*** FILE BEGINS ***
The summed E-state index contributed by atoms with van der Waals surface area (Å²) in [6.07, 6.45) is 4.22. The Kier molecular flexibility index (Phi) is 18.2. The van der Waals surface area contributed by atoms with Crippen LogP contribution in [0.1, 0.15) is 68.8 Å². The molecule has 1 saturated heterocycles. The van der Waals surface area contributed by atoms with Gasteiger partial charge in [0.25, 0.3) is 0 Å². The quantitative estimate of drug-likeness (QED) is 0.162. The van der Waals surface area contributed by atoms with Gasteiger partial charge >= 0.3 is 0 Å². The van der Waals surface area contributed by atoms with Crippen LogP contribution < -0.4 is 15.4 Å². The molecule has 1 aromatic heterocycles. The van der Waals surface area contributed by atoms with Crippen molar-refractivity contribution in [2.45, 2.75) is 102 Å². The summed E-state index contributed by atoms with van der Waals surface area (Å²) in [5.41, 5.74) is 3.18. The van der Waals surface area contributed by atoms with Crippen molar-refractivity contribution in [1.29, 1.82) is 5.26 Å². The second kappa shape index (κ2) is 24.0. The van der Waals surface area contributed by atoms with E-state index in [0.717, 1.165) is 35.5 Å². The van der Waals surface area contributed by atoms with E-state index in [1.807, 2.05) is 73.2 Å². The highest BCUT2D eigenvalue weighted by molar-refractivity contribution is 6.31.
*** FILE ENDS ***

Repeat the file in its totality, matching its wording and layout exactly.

The summed E-state index contributed by atoms with van der Waals surface area (Å²) in [6.07, 6.45) is 4.22. The Kier molecular flexibility index (Phi) is 18.2. The van der Waals surface area contributed by atoms with Crippen LogP contribution in [0.1, 0.15) is 68.8 Å². The molecule has 1 saturated heterocycles. The van der Waals surface area contributed by atoms with Gasteiger partial charge in [0.25, 0.3) is 0 Å². The quantitative estimate of drug-likeness (QED) is 0.162. The van der Waals surface area contributed by atoms with Gasteiger partial charge >= 0.3 is 0 Å². The van der Waals surface area contributed by atoms with Crippen LogP contribution < -0.4 is 15.4 Å². The molecule has 1 aromatic heterocycles. The van der Waals surface area contributed by atoms with Crippen molar-refractivity contribution in [2.45, 2.75) is 102 Å². The summed E-state index contributed by atoms with van der Waals surface area (Å²) in [5.41, 5.74) is 3.18. The van der Waals surface area contributed by atoms with Crippen molar-refractivity contribution in [1.29, 1.82) is 5.26 Å². The second kappa shape index (κ2) is 24.0. The van der Waals surface area contributed by atoms with E-state index in [0.717, 1.165) is 35.5 Å². The van der Waals surface area contributed by atoms with E-state index in [1.807, 2.05) is 73.2 Å². The highest BCUT2D eigenvalue weighted by molar-refractivity contribution is 6.31.